South Sudan’s return to violence in December 2013 poses questions about the quality of
partnership between donors and fragile and conflict-affected states more broadly. The quality
of the Comprehensive Peace Agreement (CPA) and the thinness of donor appetite for risk
combined to highlight the fatal flaws in the nascent South Sudan’s foundations.
The conflict caught donors and many long-term observers of South Sudan unawares, and has
led to a suspension of much development programming, in favour of humanitarian assistance
to alleviate the effects of the violence.
There is an urgent need to return to development activity based on a new political partnership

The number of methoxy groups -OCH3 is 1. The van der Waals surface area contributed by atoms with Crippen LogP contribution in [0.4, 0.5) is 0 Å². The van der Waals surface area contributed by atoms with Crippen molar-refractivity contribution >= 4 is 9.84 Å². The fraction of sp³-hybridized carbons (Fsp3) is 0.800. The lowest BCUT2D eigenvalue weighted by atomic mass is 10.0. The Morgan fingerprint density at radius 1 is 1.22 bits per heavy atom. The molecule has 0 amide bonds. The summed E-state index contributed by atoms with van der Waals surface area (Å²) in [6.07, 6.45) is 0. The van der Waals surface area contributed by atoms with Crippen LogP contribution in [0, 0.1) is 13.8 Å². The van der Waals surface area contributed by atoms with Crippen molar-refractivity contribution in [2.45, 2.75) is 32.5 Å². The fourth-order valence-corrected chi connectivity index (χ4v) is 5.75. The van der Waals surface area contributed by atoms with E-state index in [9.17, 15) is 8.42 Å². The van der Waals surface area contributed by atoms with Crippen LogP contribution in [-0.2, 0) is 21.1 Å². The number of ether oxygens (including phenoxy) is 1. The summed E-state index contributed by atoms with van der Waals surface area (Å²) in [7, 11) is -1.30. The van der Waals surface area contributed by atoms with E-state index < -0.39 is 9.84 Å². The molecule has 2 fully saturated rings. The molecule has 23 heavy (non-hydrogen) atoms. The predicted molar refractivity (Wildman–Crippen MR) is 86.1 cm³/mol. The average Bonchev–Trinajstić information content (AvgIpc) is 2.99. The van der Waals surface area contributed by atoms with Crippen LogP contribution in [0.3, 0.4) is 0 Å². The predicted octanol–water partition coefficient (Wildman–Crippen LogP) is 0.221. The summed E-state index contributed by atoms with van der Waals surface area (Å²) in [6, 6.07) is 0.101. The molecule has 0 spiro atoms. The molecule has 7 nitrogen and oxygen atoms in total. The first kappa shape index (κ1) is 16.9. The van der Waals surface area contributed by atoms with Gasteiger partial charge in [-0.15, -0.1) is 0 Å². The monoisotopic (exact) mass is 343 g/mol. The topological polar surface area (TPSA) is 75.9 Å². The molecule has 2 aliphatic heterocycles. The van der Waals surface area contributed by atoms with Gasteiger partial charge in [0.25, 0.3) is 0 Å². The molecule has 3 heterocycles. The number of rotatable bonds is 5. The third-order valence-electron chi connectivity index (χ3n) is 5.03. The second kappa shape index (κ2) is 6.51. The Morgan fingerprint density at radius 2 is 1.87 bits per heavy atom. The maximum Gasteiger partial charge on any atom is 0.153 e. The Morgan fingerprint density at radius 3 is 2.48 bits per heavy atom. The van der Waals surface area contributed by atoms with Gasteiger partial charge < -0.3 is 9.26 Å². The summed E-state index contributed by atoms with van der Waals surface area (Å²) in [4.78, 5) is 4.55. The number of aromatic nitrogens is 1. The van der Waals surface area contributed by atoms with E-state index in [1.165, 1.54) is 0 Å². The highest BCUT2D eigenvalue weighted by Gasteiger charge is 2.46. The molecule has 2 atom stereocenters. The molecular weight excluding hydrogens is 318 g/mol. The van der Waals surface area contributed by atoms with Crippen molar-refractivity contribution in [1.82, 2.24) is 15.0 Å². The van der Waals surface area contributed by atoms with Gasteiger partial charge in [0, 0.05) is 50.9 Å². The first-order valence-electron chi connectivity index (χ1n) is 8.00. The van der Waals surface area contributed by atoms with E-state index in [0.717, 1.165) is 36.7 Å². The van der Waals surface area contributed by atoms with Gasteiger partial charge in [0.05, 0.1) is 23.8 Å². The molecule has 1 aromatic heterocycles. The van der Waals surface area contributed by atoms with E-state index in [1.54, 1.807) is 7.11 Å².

between the international community and South Sudan, one that seeks to address – rather than
work around – the real obstacles to the realization of a peaceful, stable and democratic South Sudan.
In the future, donors will need to be much better at integrating their development and political
activity; be able to manage a higher degree of political risk; avoid the temptation to work only
on the ‘demand side’; and learn how to work with the political/security as well as the technical
dimensions of the current context read more